Money for nothing, right tails for free

28/09/2018

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Aneet Chachra, portfolio manager within the Alternatives team, looks at the disconnect between share valuations and option market pricing and what this might imply for European equities.

 

A geek’s case for European stocks
Over the last year (to 27 September 2018), the US S&P 500 has returned about +18% while the Euro Stoxx 50 has lost -2% in local currency terms.  This 20% difference is the widest since the European debt crisis in 2011-2012.  It’s also at or near levels from where historically there has been a bounce back in relative performance (Figure 1).

Figure 1: Rolling 1-year relative return % (S&P 500 minus Euro Stoxx 50)

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Source: Bloomberg, Janus Henderson, December 1987 to September 2018. Note: Monthly data from unhedged total return series, excludes transaction costs, in local currency.
Past performance is not a guide to future performance

However, more remarkable than the difference in US/European returns is the disconnect between European share valuations and option market pricing. 
 
Broadly, shareholders receive a proportional share of a company’s earnings stream directly or indirectly via dividends, buybacks, or retained/reinvested earnings.  Equity holders are positively exposed to the right tail – a rise in share prices as the company expands earnings along with economic growth and inflation.  But they also take left tail risk – the firm might shrink or fail.  Assuming zero change in valuations or growth, the expected total return for a stock index over the next year is roughly its earnings yield (earnings divided by price). 
 
Importantly, this is only the central expectation and the actual one-year outcome will almost certainly be different.  But the key point is shareholders are exposed to both upside benefit and downside risk. 
 
Another way to take equity risk is via option markets.  The expected return for bearing the same risk should be roughly similar regardless of implementation method.  So when volatility is higher, expected equity return should also be higher to compensate for the additional perceived downside risk. 
 
Data over the last decade confirms this intuition.  Figure 2 shows Euro Stoxx 50 expected earnings yield vs the cost of buying a one-year at-the-money1 index put option on it (including interest on collateral).  These are closely related as the buyer of an index and the seller of an index put both take the same primary risk – exposure to the downside of a falling equity market. 

Figure 2: Euro Stoxx 50 1-year earnings yield vs 1-year ATM put premium (2008-2018)
 
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Source: Bloomberg, Janus Henderson, January 2008 to September 2018. Note: Monthly figures, option prices calculated using market implied volatility and Black-Scholes formula, excludes transaction costs, in euro.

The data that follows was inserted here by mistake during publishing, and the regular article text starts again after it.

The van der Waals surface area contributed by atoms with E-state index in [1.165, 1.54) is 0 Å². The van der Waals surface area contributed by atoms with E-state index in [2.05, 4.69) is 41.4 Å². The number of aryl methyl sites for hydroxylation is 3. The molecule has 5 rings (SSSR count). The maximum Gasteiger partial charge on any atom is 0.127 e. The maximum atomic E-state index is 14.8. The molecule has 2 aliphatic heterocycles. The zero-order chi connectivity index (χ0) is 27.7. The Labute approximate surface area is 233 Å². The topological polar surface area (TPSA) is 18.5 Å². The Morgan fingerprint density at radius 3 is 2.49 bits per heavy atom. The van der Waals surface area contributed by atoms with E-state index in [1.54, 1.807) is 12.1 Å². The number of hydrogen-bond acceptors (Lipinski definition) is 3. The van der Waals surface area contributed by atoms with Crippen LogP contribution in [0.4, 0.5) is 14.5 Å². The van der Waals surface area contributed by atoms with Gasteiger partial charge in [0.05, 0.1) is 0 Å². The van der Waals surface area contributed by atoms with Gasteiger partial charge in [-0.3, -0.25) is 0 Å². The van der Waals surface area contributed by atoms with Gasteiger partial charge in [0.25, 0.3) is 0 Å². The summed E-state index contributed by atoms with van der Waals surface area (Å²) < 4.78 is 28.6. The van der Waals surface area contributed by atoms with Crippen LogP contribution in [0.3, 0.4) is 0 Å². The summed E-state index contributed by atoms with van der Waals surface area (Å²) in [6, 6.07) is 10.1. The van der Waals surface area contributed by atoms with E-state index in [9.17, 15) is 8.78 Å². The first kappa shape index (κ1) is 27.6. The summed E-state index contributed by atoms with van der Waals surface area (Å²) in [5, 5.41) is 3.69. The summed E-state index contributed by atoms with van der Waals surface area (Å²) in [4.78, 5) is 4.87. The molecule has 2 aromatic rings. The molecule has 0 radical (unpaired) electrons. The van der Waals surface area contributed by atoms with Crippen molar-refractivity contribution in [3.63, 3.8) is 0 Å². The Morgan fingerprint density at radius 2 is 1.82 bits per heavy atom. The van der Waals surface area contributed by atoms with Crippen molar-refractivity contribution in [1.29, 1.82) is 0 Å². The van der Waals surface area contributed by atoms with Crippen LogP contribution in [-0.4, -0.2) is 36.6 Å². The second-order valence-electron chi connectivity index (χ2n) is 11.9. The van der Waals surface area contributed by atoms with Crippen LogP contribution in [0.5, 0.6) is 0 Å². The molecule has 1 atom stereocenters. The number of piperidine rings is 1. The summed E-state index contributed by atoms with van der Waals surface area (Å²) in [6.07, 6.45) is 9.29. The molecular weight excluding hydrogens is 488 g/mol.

Past performance is not a guide to future performance

Although an equity put seller has nearly all the downside risk of the index, they cap their upside benefit to just the premium received upfront.  Therefore, the 1-year put premium should generally be more expensive than the 1-year expected equity return as the put seller has asymmetric risk – on the hook if the index collapses, but limited gain if the index soars.  They accept most of the left tail risk without getting the full right tail potential of a shareholder. 
 
Until recently, the Euro Stoxx 50 1-year put premium was indeed higher than the forward earnings yield, but these have now converged (Figure 3).  This current combination of high Euro Stoxx 50 earnings yield and low option volatility implies that the right tail has low value i.e. little upside for European stocks.  Meanwhile, a similar metric for US stocks is solidly positive with the cost of a 1-year S&P 500 put about 50% above expected earnings yield. 
 
Figure 3: Euro Stoxx 50 1-year ATM put premium minus 1-year earnings yield (2008-2018)
 
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Source: Bloomberg, Janus Henderson, January 2008 to September 2018. Note: Monthly figures, option prices calculated using market implied volatility and Black-Scholes formula, excludes transaction costs, in euro.
Past performance is not a guide to future performance

Despite the sharp drop in European equities, their implied volatility (VSTOXX) remains remarkably low.  European markets appear attractive not just compared to US stocks, but also relative to option expectations which imply narrow price moves. 

1At the money: This is where an option strike price is identical to the price of the underlying security.
 

These are the views of the author at the time of publication and may differ from the views of other individuals/teams at Janus Henderson Investors. Any securities, funds, sectors and indices mentioned within this article do not constitute or form part of any offer or solicitation to buy or sell them.

Past performance is not a guide to future performance. The value of an investment and the income from it can fall as well as rise and you may not get back the amount originally invested.

The information in this article does not qualify as an investment recommendation.

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